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Kristian Niemietz
1 February 2016
3 comments

The Housing and Planning Bill, which will speed up the sale of social housing, has come under fire from various quarters. The Local Government Association described it as a shift in public spending...
Ryan Bourne
10 December 2015
2 comments

This article was first published by CapX.   Julia Hartley-Brewer the other day ridiculed a guaranteed basic income – the idea that we should replace the welfare state with a cash payment...
Ryan Bourne
20 October 2015
1 comment

Politicians spend much of their time worrying about repeating the political mistakes of their predecessors. In recent weeks, Conservative MPs have mused over whether changes to tax credits could have...
Michael Tanner and Charles Hughes
7 October 2015
2 comments

As the United Kingdom looks to reform its policies for dealing with the poor and unemployed, it should take notice of one basic fact: There is no evidence to suggest that poor people are lazy, but...
Len Shackleton
29 September 2015
1 comment

New government spending programmes rapidly acquire permanence, and their removal then seems heartless and unprincipled. A case in point is free school lunches for all 5-7 year-olds. At the 2013...
Nima Sanandaji
17 September 2015
5 comments

During a tour to Paris, Bruce Springsteen explained that his dream was for the US to adapt a Swedish style welfare state. The famous musician is far from alone in idealising Scandinavian policies....
Ryan Bourne
25 June 2015
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Child poverty (measured as children living in a household below 60 per cent of median income) has remained unchanged. But in recent days, as it was expected to have risen, it has been said the...
Ryan Bourne
23 June 2015
3 comments

Bruce Springsteen may have been “Born in the USA”, but he says he’d prefer the US to be more like Sweden. With its generous welfare state, many hold up the Swedes, and other...
Kristian Niemietz
29 April 2015
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When the action movie ‘Thor’ and its sequel were shown in cinemas, the media often referred to its protagonist as a ‘Viking God’ or an ‘ancient Scandinavian God’....
Ryan Bourne
7 April 2015
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In the aftermath of the Cold War, we were told that capitalism had won. Communism had been defeated, and we were entering Francis Fukuyama’s “End of History” – with capitalist...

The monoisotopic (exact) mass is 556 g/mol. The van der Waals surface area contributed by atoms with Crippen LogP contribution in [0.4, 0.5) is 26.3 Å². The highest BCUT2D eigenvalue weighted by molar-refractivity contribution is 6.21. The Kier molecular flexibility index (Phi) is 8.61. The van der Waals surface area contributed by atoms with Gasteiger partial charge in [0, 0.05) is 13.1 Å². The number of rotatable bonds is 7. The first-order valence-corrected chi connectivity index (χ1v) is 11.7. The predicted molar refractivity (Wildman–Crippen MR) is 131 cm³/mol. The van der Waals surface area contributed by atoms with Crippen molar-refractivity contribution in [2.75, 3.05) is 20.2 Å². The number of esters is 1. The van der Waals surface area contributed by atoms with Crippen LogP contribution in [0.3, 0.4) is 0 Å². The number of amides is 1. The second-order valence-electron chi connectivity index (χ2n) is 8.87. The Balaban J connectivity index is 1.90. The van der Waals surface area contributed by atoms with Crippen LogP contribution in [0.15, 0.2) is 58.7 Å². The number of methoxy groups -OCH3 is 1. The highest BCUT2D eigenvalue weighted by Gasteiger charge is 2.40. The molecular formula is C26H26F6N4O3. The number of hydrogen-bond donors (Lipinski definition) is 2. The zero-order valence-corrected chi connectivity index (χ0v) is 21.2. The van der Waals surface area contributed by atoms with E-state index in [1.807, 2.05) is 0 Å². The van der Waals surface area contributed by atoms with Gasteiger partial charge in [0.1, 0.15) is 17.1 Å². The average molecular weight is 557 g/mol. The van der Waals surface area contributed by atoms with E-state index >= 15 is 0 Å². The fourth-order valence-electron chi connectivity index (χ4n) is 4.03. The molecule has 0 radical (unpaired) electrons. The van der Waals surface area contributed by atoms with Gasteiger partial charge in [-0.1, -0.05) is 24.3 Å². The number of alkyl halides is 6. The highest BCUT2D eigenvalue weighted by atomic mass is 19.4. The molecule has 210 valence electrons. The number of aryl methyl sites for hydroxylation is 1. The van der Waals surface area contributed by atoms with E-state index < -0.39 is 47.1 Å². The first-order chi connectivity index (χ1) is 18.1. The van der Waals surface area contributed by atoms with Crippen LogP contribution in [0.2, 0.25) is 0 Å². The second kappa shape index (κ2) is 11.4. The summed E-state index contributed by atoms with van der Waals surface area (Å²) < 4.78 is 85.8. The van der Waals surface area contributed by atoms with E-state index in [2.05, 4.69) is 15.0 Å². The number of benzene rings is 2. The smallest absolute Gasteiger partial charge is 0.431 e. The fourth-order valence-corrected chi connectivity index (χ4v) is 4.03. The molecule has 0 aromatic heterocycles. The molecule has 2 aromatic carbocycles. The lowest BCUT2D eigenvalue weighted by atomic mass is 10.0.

Ryan Bourne
18 February 2015
1 comment

Forget all the populist welfare crackdowns dominating the election headlines over the past week. These are small fry compared to the gargantuan task of rolling out the government’s long-awaited...
Christopher Snowdon
16 February 2015
12 comments

Robert Peston, the BBC’s economics editor, has recently made his contribution to the rapidly growing genre of polemical inequality documentaries with the ‘The Price of Inequality’...
Ryan Bourne
28 January 2015
11 comments

Fairly often the facts get in the way of a good meme. The cricketer Stuart Broad has angered a host of constantly-outraged egalitarians by tweeting that ‘I’ve heard if you earn minimum...
Ryan Bourne
20 January 2015
1 comment

One of the insights of the Public Choice School of economics is that voting groups with more homogenous interests will have much more influence on the political process than those with more diffuse...
Philip Booth
8 December 2014
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Interventions by Christian clergy in welfare debates are commonplace. Indeed Cardinal Nichols argued this year in an interview for The Daily Telegraph that the welfare safety net had been torn apart...
Sam Collins
17 October 2014
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There is a wonderful story about the realism (or pessimism) of young people. A polling company had asked a group of university students whether they believed they had a better chance of receiving a...
Kristian Niemietz
15 October 2014
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William Beveridge is not a popular figure among classical liberals. He is blamed for paving the way for the nationalisation of social security, or at least greatly amplifying an existing trend in...
Philip Booth
2 October 2014
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George Osborne’s conference speech earlier this week brought back memories of a paper that was published by the IEA back in 2011 called Sharing the Burden which caused something of a storm. The...
Ryan Bourne
7 September 2014
2 comments

Today marks the start of the IEA’s ‘Cutting the UK's Cost of Living’ month as part of our 2020 Vision programme – an attempt to shine a light on key issues which we...
Philip Booth
8 August 2014
8 comments

To me, reducing poverty matters very much. That is why I believe in a market economy. However, I am entirely uninterested in the issue of inequality. If you take the position that inequality matters...